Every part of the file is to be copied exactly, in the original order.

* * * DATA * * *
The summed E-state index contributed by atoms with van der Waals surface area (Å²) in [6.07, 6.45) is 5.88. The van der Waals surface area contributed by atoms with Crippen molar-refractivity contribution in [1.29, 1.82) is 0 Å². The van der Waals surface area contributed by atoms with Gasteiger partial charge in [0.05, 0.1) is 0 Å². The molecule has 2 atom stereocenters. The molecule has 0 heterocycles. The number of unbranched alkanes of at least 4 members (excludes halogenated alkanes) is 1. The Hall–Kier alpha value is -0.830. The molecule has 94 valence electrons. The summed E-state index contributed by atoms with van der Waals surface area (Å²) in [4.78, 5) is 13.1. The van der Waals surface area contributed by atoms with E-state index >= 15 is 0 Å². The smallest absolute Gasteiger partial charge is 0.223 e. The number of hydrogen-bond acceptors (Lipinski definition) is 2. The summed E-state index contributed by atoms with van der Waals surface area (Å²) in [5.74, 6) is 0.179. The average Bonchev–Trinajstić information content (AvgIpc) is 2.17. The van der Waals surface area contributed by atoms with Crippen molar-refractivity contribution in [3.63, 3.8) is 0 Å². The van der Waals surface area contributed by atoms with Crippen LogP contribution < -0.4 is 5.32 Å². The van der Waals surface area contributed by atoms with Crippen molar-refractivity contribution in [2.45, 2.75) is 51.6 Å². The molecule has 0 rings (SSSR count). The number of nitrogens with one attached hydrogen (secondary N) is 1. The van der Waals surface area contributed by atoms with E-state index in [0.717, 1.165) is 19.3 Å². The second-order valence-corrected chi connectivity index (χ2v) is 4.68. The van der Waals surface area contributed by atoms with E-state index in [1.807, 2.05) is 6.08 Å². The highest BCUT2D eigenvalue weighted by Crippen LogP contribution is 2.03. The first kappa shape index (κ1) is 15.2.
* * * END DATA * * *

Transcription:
The summed E-state index contributed by atoms with van der Waals surface area (Å²) in [6.07, 6.45) is 5.88. The van der Waals surface area contributed by atoms with Crippen molar-refractivity contribution in [1.29, 1.82) is 0 Å². The van der Waals surface area contributed by atoms with Gasteiger partial charge in [0.05, 0.1) is 0 Å². The molecule has 2 atom stereocenters. The molecule has 0 heterocycles. The number of unbranched alkanes of at least 4 members (excludes halogenated alkanes) is 1. The Hall–Kier alpha value is -0.830. The molecule has 94 valence electrons. The summed E-state index contributed by atoms with van der Waals surface area (Å²) in [4.78, 5) is 13.1. The van der Waals surface area contributed by atoms with E-state index >= 15 is 0 Å². The smallest absolute Gasteiger partial charge is 0.223 e. The number of hydrogen-bond acceptors (Lipinski definition) is 2. The summed E-state index contributed by atoms with van der Waals surface area (Å²) in [5.74, 6) is 0.179. The average Bonchev–Trinajstić information content (AvgIpc) is 2.17. The van der Waals surface area contributed by atoms with Crippen molar-refractivity contribution in [3.63, 3.8) is 0 Å². The van der Waals surface area contributed by atoms with Crippen LogP contribution < -0.4 is 5.32 Å². The van der Waals surface area contributed by atoms with Crippen molar-refractivity contribution in [2.45, 2.75) is 51.6 Å². The molecule has 0 rings (SSSR count). The number of nitrogens with one attached hydrogen (secondary N) is 1. The van der Waals surface area contributed by atoms with E-state index in [0.717, 1.165) is 19.3 Å². The second-order valence-corrected chi connectivity index (χ2v) is 4.68. The van der Waals surface area contributed by atoms with E-state index in [1.807, 2.05) is 6.08 Å². The highest BCUT2D eigenvalue weighted by Crippen LogP contribution is 2.03. The first kappa shape index (κ1) is 15.2.